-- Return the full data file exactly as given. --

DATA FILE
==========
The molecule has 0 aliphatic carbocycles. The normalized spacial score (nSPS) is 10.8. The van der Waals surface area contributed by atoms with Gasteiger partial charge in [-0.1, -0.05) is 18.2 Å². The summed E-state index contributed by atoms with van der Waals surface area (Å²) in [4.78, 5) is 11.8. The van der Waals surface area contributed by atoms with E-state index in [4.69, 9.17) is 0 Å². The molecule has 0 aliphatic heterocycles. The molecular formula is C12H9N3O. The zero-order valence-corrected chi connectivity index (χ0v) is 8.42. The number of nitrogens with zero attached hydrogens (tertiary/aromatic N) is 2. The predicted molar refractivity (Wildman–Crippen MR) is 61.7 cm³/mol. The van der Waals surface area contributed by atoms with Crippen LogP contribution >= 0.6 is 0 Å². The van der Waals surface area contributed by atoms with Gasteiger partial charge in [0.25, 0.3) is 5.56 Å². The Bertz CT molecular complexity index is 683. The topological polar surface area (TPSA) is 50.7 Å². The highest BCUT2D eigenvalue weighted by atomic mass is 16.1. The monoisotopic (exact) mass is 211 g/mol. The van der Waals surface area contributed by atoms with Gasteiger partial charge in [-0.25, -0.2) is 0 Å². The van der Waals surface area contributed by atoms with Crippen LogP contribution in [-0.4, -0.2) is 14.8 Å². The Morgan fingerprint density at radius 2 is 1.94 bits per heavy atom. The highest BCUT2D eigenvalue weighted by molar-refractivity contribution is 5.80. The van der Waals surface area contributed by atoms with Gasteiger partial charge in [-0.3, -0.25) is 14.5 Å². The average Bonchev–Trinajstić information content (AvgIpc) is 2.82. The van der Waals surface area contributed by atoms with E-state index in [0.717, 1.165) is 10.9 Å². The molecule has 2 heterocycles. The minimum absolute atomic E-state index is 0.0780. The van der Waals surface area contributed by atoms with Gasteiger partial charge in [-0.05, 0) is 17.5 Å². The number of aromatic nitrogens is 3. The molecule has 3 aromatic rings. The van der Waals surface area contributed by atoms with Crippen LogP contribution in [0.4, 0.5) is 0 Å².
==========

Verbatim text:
The molecule has 0 aliphatic carbocycles. The normalized spacial score (nSPS) is 10.8. The van der Waals surface area contributed by atoms with Gasteiger partial charge in [-0.1, -0.05) is 18.2 Å². The summed E-state index contributed by atoms with van der Waals surface area (Å²) in [4.78, 5) is 11.8. The van der Waals surface area contributed by atoms with E-state index in [4.69, 9.17) is 0 Å². The molecule has 0 aliphatic heterocycles. The molecular formula is C12H9N3O. The zero-order valence-corrected chi connectivity index (χ0v) is 8.42. The number of nitrogens with zero attached hydrogens (tertiary/aromatic N) is 2. The predicted molar refractivity (Wildman–Crippen MR) is 61.7 cm³/mol. The van der Waals surface area contributed by atoms with Crippen LogP contribution >= 0.6 is 0 Å². The van der Waals surface area contributed by atoms with Gasteiger partial charge in [0.25, 0.3) is 5.56 Å². The Bertz CT molecular complexity index is 683. The topological polar surface area (TPSA) is 50.7 Å². The highest BCUT2D eigenvalue weighted by atomic mass is 16.1. The monoisotopic (exact) mass is 211 g/mol. The van der Waals surface area contributed by atoms with Gasteiger partial charge in [-0.25, -0.2) is 0 Å². The van der Waals surface area contributed by atoms with Crippen LogP contribution in [-0.4, -0.2) is 14.8 Å². The Morgan fingerprint density at radius 2 is 1.94 bits per heavy atom. The highest BCUT2D eigenvalue weighted by molar-refractivity contribution is 5.80. The van der Waals surface area contributed by atoms with Gasteiger partial charge in [-0.3, -0.25) is 14.5 Å². The average Bonchev–Trinajstić information content (AvgIpc) is 2.82. The van der Waals surface area contributed by atoms with E-state index in [0.717, 1.165) is 10.9 Å². The molecule has 2 heterocycles. The minimum absolute atomic E-state index is 0.0780. The van der Waals surface area contributed by atoms with Gasteiger partial charge in [-0.05, 0) is 17.5 Å². The number of aromatic nitrogens is 3. The molecule has 3 aromatic rings. The van der Waals surface area contributed by atoms with Crippen LogP contribution in [0.4, 0.5) is 0 Å².